So the magic number for ASFC is $20M. But will that be enough to provide all the funds your platforms will need to be effective? One of the news releases you put out earlier this year mentioned that collectively Cubeler and Gold River would need to be able to finance $200M+ worth of transactions per year. If you only have $20M in ASFC, where will the rest of the funds come from?

Even more valuable than the $20M in registration capital that ASFC will have once it’s created will be that lending license. Having that license will allow ASFC to borrow funds at low interest rates from a number of banks in China, so meeting the financing demands of the platforms shouldn’t be an issue. Also, keep in mind that Cubeler will not depend solely on ASFC to finance transactions. ASFC is expected to be just one of many lenders on the platform, so the bulk of the capital that will be loaned on Cubeler is expected to come from other lenders, not ASFC. ASFC will eventually be used primarily for the “Lend with Me” program on Cubeler and of course, to finance purchase orders on Gold River.

So what’s next for PKK, how do you get the company back on track and back in favor with the market to reflect what you believe to be its true value?

Honestly, I don’t think we’ve been off track at all. We may have fallen out of favor with some shareholders and the market, but I think we’ve been pretty good at staying the course with the execution of the plan we presented earlier this year. As for winning back some of our shareholders’ and the market’s favor, we know what they’re looking for. They want to see us deliver revenues and positive earnings per share. The single most important thing remaining right now for us to do that is to finalize the deal to get ASFC going. I think once we do that, everything else will start to fall into place.

Let’s talk about earnings per share for a second since you brought it up. You already have quite a few shares outstanding and have recently done a series of private placements, putting even more shares out there. Some shareholders are concerned that this creates unnecessary dilution and will hurt the company’s future earnings per share. Do you not share those concerns?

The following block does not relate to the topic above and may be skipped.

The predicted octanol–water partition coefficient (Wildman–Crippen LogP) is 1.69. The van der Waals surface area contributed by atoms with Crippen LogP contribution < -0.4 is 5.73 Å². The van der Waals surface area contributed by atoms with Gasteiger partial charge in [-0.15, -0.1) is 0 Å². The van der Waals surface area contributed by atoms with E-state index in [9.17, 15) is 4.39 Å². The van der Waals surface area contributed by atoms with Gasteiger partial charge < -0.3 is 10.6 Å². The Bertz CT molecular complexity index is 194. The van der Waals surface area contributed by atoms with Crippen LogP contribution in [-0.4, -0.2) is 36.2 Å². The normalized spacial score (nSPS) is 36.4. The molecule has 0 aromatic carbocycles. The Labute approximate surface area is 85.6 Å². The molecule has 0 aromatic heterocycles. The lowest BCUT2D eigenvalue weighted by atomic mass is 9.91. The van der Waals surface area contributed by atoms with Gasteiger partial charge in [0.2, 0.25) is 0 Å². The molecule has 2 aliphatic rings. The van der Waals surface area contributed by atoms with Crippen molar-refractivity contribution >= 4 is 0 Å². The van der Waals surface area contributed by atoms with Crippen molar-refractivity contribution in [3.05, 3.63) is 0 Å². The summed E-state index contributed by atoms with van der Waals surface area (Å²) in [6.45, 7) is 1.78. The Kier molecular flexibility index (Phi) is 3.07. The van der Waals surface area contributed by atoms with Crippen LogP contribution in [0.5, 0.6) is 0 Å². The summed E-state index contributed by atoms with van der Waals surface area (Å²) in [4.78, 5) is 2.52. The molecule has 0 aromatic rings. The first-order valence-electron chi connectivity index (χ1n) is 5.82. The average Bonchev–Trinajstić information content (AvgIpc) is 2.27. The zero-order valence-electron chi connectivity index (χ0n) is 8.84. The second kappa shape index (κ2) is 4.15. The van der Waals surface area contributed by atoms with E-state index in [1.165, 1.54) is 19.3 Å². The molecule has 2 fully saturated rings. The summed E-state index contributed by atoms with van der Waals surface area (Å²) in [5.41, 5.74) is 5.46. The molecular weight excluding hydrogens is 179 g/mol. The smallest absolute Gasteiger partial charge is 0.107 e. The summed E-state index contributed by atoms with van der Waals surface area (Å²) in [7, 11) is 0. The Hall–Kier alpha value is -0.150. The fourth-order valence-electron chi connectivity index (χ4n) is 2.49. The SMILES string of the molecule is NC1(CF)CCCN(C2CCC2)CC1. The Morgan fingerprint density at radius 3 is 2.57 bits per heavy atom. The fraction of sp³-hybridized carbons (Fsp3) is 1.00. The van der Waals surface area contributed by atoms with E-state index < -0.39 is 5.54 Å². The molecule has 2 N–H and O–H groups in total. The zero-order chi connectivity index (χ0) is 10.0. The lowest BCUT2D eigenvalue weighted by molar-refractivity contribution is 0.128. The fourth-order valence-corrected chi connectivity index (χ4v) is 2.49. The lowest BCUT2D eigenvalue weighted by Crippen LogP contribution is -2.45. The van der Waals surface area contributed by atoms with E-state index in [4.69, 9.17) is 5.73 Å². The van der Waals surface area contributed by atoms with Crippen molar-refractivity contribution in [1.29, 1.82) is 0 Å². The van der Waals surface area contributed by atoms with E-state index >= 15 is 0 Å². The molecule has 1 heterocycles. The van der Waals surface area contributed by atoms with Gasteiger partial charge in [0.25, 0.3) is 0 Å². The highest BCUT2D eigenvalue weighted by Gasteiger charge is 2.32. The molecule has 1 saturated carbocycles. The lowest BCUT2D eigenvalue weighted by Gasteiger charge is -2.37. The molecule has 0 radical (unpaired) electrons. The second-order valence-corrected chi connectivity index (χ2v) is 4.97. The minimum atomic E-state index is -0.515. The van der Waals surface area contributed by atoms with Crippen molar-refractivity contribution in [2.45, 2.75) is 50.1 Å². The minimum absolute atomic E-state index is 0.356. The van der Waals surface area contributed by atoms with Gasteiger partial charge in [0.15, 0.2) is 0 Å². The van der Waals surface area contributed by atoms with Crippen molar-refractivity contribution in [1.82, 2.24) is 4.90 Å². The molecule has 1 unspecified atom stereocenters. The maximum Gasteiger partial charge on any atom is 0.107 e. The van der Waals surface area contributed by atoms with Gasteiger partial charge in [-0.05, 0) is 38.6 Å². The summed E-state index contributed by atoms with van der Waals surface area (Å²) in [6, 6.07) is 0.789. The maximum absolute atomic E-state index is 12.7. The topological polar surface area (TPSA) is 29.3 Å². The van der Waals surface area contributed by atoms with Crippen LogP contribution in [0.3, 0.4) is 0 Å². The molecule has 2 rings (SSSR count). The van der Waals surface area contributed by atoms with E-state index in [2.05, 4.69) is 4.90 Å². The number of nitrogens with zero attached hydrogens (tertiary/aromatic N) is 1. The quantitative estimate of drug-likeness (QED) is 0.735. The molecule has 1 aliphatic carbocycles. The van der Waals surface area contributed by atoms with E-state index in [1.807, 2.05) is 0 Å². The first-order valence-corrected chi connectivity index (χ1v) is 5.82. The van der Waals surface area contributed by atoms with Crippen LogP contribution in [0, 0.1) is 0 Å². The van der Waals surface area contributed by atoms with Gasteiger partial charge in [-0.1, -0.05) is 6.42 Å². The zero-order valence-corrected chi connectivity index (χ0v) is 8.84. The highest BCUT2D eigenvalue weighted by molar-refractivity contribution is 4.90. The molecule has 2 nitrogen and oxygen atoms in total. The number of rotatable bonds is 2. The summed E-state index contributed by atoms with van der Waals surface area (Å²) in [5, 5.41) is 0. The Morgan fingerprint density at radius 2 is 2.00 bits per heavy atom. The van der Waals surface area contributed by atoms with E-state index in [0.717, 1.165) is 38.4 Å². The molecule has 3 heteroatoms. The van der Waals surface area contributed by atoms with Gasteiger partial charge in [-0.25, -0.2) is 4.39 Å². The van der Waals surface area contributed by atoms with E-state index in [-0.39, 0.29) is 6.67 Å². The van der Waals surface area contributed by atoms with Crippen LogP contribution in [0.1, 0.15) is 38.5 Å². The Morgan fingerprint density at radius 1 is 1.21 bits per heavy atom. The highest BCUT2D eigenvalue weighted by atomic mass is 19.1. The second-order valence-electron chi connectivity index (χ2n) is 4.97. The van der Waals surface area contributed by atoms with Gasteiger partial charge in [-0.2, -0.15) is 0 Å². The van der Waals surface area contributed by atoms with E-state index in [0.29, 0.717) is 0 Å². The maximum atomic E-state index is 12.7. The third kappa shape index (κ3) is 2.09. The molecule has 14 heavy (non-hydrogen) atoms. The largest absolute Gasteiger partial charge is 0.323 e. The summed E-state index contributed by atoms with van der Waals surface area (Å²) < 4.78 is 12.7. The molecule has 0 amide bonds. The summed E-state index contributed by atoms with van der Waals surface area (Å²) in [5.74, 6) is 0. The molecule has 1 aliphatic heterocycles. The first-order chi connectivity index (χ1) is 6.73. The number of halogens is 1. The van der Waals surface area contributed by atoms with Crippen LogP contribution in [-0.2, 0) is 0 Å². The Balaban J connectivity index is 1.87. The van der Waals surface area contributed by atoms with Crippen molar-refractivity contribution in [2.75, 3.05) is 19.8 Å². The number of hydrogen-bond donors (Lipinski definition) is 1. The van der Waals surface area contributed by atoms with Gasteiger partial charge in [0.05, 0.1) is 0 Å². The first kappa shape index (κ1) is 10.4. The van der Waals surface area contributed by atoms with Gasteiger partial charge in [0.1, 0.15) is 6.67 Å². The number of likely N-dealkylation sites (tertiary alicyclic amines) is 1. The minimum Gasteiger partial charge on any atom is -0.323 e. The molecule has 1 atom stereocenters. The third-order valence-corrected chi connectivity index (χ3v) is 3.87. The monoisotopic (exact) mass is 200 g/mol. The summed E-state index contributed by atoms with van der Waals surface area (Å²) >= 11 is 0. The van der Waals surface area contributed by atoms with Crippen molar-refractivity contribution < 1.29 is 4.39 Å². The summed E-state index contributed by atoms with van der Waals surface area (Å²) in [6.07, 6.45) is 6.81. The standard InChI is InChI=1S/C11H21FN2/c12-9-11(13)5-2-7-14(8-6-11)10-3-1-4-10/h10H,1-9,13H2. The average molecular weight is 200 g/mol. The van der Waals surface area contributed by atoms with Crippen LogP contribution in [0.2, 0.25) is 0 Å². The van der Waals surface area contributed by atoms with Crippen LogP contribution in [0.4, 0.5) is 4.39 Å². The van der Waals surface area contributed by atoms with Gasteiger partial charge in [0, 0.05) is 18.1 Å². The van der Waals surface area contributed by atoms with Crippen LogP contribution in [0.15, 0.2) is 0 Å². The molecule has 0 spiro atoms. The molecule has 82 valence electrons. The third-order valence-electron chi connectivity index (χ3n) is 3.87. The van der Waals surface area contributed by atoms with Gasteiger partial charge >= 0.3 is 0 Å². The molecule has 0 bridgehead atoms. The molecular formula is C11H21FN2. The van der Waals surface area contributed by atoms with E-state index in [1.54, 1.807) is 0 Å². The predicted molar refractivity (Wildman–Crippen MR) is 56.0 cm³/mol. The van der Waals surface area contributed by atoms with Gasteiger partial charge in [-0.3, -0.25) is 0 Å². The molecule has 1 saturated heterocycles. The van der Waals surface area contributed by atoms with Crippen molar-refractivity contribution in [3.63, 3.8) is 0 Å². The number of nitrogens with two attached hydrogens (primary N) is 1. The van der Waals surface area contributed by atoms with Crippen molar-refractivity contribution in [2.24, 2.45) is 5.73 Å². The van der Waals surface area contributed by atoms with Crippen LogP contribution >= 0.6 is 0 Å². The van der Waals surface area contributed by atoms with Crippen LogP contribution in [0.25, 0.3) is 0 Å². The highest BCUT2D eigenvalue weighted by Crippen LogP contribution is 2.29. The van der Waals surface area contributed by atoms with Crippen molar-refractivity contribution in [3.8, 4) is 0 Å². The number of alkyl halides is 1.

I do to a certain extent. But at the same time, we need to make time sensitive investments in our operations in China if we’re going to deliver value for our shareholders. So the private placements were necessary and I think we’ve been responsible in terms of the size and the prices at which they were done. I know that some investors point to the warrants outstanding and suggest that we wait until they are exercised for cash to come in to the company, but we can’t manage the company on the expectations that warrants will be exercised.

What about the financial projections you presented back in April? Given your first and second quarter statements, I would imagine that they would need to be revised and updated. Are updated financial projections something that investors can expect to see soon?

Although we now have a pretty good handle on how revenues will be generated on both Gold River and Cubeler, we’ll wait to get a few more transactions under our belts before we put out revised projections. Besides, as the timing of the creation of ASFC is expected to have a major impact on the company’s revenues, it’s better to also wait until we get it going before putting new numbers out there.

Finally, is there anything you would like to say in closing to PKK shareholders who are concerned about what has happened to the stock price since it hit a high of $0.20 earlier this year?

From my perspective as the company’s CEO, I would simply tell our shareholders that the company has never been in a better position from a financial, technological, partnership and overall business operations standpoint. We’re actually much closer today to achieving the things that the market was so excited about earlier this year then back when the stock traded at $0.20.

Thank you for your time and best of luck for the future Johnson.

My pleasure and thank you for the opportunity.

Full Disclosure: Peak Positioning Technologies Inc. is a paid client of Stockhouse Publishing.